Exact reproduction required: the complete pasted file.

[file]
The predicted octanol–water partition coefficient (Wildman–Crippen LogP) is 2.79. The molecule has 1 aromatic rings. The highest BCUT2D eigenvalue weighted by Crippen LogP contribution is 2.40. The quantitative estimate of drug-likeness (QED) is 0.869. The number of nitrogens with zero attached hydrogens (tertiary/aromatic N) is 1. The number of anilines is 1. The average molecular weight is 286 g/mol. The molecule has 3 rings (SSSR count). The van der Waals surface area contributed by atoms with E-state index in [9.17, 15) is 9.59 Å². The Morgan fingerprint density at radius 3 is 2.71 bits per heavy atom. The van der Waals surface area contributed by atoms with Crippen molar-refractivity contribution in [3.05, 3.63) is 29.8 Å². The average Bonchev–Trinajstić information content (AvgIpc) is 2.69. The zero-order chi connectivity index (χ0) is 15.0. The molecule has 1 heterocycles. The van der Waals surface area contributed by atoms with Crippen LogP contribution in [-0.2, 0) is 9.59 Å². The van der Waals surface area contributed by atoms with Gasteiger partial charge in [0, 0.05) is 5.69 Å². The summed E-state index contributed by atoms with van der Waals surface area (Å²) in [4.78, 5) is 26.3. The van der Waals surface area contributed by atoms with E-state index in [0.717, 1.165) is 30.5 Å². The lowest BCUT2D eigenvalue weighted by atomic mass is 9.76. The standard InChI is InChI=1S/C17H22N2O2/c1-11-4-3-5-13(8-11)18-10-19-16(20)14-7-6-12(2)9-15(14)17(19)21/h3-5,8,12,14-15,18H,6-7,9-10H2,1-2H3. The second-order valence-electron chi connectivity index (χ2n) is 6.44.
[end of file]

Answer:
The predicted octanol–water partition coefficient (Wildman–Crippen LogP) is 2.79. The molecule has 1 aromatic rings. The highest BCUT2D eigenvalue weighted by Crippen LogP contribution is 2.40. The quantitative estimate of drug-likeness (QED) is 0.869. The number of nitrogens with zero attached hydrogens (tertiary/aromatic N) is 1. The number of anilines is 1. The average molecular weight is 286 g/mol. The molecule has 3 rings (SSSR count). The van der Waals surface area contributed by atoms with E-state index in [9.17, 15) is 9.59 Å². The Morgan fingerprint density at radius 3 is 2.71 bits per heavy atom. The van der Waals surface area contributed by atoms with Crippen molar-refractivity contribution in [3.05, 3.63) is 29.8 Å². The average Bonchev–Trinajstić information content (AvgIpc) is 2.69. The zero-order chi connectivity index (χ0) is 15.0. The molecule has 1 heterocycles. The van der Waals surface area contributed by atoms with Crippen LogP contribution in [-0.2, 0) is 9.59 Å². The van der Waals surface area contributed by atoms with Gasteiger partial charge in [0, 0.05) is 5.69 Å². The summed E-state index contributed by atoms with van der Waals surface area (Å²) in [4.78, 5) is 26.3. The van der Waals surface area contributed by atoms with E-state index in [0.717, 1.165) is 30.5 Å². The lowest BCUT2D eigenvalue weighted by atomic mass is 9.76. The standard InChI is InChI=1S/C17H22N2O2/c1-11-4-3-5-13(8-11)18-10-19-16(20)14-7-6-12(2)9-15(14)17(19)21/h3-5,8,12,14-15,18H,6-7,9-10H2,1-2H3. The second-order valence-electron chi connectivity index (χ2n) is 6.44.